Join a Children's Museum or Zoo

You might not think about your child with autism in connection with a museum or zoo, but when you join—often at a surprisingly low cost—you can come and go as you please, for as long or short a time as you like. This gives you the opportunity to bring your child with autism (and your other kids) for short, "get to know the place" visits at hours when other families are less likely to visit (Sunday mornings are ideal). Many children's museums offer cool, indoor playgrounds where your kids can climb and run in an enclosed area, while most zoos have interactive areas such as petting zoos. By the time you've visited two or three times, your child with autism will know the routine, and feel at home in a rich, educational community setting.


Buy a Season Pass to an Amusement Park

Many amusement parks offer discounted season passes. This means you can bring your child with autism (and their siblings) as often as you like, all for the same cost. Before you go, figure out what you'll do, and preview the experience with your child. Carefully select rides and experiences you know they'll like, and keep each visit short. If you like, you can build a routine around the park visit, so your child knows just what will happen, and when to expect changes in the routine. HINT: go when others don't—early in the morning, on weekdays and Sundays, to lower the risk of crowds, disappointments, and meltdowns.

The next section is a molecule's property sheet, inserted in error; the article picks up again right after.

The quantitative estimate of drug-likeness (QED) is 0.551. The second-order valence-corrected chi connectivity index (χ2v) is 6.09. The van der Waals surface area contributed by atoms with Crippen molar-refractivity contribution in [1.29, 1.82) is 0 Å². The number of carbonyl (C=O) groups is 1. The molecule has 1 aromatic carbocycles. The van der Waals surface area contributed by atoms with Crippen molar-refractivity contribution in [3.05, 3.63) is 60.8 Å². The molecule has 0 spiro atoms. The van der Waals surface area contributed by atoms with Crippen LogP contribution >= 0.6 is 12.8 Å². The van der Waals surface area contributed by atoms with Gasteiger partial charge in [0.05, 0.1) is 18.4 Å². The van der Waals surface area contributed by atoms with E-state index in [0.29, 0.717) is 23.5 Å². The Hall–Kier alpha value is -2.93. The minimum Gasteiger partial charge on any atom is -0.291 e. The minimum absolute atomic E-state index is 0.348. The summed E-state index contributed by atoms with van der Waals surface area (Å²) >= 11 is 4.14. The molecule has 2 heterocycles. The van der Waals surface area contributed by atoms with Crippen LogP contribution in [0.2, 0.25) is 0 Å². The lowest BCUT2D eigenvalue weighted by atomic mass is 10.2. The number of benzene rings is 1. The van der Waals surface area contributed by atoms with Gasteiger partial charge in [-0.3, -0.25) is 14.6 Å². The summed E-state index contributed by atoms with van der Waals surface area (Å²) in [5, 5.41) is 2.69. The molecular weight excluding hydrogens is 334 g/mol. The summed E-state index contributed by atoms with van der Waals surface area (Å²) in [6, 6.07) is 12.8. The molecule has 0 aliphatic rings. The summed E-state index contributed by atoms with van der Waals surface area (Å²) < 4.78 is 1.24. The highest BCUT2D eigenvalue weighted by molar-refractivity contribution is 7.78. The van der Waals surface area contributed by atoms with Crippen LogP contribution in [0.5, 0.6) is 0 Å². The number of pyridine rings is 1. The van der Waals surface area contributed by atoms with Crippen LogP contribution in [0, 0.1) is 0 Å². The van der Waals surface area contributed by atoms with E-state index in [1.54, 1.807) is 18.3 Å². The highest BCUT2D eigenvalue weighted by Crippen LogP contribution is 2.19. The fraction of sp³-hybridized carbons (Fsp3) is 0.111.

Get Crafty

Some children with autism are extraordinary visual artists; many aren't. In school, so much time is spent on therapies, academics, and social skills that kids on the spectrum often miss out on art class. So summer is a great time to open that door. You can sign your child up for a class with an instructor, but it can be tough to find that perfect class. Often, a better choice is to create an art corner at home, complete with a range of media and a nice big tarp on the floor. Be aware that many children on the spectrum have sensory issues that make sticky, gooey substances difficult to manage; others may put non-food items in their mouths. So start with simple, non-toxic supplies like crayons, paper, and safety scissors and progress from there. And don't worry if your child isn't an artist: few of us are.


Explore Music